How the internet can harm your pet’s health

15th March 2012
Beryl Shuttleworth
4 Responses

The internet can be harmful to your pet’s health.

No, I don’t mean that your ADSL connection is going to give him or her cancer. What I mean is that there is a lot of  misinformation on the web. In fact, you can find anything, ANYTHING, if you look hard enough.

In practical terms, in my field, this means that ‘snake oil salesmen’ can make outrageous medical claims about their products. And even corroborate those claims with seemingly valid ‘science’. And when our family or our pets are unwell, we look for miracles. And we buy into it, of course we do. Sometimes, perhaps, we will get lucky. But sometimes, it is not a  good idea. Sometimes, the so-called cure could be harmful, in actual fact. Or it could be just plain ineffectual.

How do we know? My suggestions:

  1. Search firstly for any known toxicity or adverse drug events. Use google, but only look at the results from legitimate, scientific sources. Look for results that corroborate each other. Ignore the flashy, shiny, in-your-face-buy-this-now marketing. Also look for interactions with any other drugs your pet might use.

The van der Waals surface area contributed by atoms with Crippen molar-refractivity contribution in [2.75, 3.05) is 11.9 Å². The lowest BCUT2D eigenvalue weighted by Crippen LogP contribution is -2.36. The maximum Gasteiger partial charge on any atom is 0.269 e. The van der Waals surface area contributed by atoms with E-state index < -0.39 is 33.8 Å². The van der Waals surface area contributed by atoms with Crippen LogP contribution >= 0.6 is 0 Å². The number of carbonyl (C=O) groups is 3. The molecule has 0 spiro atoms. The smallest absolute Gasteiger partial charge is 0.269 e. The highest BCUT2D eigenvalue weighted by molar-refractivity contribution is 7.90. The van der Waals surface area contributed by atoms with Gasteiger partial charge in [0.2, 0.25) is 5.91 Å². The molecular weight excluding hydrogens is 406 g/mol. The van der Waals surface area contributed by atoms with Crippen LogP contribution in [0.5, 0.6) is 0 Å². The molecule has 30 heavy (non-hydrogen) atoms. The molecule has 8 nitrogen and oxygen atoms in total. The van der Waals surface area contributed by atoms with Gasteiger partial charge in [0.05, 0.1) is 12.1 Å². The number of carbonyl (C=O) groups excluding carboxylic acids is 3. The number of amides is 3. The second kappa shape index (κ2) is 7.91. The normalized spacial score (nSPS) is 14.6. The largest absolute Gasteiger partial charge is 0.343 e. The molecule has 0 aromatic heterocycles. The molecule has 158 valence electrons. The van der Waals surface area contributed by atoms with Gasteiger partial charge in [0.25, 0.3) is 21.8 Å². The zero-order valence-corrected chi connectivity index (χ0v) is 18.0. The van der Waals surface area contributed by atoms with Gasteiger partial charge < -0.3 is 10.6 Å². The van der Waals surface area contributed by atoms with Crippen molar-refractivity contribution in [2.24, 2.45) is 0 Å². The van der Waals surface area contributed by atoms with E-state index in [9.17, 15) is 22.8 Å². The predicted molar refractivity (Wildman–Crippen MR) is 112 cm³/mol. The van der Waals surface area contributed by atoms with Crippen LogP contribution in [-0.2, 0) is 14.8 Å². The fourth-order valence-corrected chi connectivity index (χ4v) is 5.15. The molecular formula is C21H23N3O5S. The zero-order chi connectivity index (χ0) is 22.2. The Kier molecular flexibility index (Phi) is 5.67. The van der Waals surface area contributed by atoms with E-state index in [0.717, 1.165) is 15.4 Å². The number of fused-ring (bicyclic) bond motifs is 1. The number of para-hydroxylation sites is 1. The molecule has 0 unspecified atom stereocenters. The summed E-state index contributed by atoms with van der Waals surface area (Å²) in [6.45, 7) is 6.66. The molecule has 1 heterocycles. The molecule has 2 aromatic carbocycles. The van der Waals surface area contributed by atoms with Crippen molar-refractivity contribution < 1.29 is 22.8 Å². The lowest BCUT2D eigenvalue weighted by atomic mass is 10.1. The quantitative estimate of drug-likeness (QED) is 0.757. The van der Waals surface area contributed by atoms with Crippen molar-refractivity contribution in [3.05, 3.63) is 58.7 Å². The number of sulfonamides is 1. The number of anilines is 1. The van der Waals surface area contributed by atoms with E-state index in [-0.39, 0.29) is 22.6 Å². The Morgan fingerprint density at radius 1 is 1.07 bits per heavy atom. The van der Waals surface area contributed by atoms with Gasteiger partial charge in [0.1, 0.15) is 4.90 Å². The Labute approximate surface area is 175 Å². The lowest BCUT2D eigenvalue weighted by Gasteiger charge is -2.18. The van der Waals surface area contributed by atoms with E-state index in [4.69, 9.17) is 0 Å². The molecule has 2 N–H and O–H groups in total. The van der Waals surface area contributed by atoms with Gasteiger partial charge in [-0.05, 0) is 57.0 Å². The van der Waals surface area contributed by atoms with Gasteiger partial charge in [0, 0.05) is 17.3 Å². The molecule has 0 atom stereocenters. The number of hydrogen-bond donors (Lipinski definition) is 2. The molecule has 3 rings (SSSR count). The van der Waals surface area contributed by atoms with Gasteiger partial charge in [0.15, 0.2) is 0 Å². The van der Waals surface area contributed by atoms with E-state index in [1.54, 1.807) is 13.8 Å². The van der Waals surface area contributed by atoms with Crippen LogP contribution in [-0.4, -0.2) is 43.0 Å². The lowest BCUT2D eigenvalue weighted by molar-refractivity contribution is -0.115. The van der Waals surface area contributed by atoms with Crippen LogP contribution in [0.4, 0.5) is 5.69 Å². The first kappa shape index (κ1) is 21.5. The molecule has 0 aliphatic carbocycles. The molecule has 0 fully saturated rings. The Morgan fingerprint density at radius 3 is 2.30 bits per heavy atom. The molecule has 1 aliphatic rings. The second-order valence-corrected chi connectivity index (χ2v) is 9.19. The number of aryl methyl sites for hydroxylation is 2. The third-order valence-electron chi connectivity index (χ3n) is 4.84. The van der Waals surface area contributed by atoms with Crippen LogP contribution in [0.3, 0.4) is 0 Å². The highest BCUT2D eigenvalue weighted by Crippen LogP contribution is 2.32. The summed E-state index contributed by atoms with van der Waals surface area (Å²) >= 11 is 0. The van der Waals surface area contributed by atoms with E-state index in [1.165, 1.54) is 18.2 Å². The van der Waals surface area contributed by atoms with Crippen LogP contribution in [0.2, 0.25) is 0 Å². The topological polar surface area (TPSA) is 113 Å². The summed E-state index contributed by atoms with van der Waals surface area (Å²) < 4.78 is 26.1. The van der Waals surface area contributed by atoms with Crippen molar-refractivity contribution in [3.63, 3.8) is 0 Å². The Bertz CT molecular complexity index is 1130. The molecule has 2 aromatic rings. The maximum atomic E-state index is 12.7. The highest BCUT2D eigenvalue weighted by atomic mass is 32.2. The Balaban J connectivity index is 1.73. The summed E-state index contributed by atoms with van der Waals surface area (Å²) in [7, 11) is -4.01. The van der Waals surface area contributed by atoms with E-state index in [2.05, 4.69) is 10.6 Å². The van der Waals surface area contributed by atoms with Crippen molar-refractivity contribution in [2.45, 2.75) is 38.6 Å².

2. Do exactly the same, looking for unbiased, scientific studies on the efficacy of the product or ingredient. Randomised, double-blind, placebo controlled trials are best. This is where the substance is tested by two groups of volunteers. One group takes the substance being tested. The other group takes a placebo, that looks exacty the same, but contains something inert. Neither the volunteers, nor the doctors administering the trial, know which is which. If a substance passes one of these trials favourably, you can be pretty sure that it works.
  3. Check that the product is registered with the relevant authorities. Most governments have departments with which products for animals are supposed to be registered. They check that these products do not have unsubstantiated claims, are not toxic, as well as for good manufacturing practice,etc.
  4. Finally, I always search for comments or complaints from the users of the product.

Do this, and you’ll protect yourself from being ripped off. Or using something potentially harmful.

4 Responses

  1. I totally agree. One has to be careful when outrageous claims are thrown around about a ‘miracle’ product, and which lacks substantial scientific evidence to back up the claims being made.

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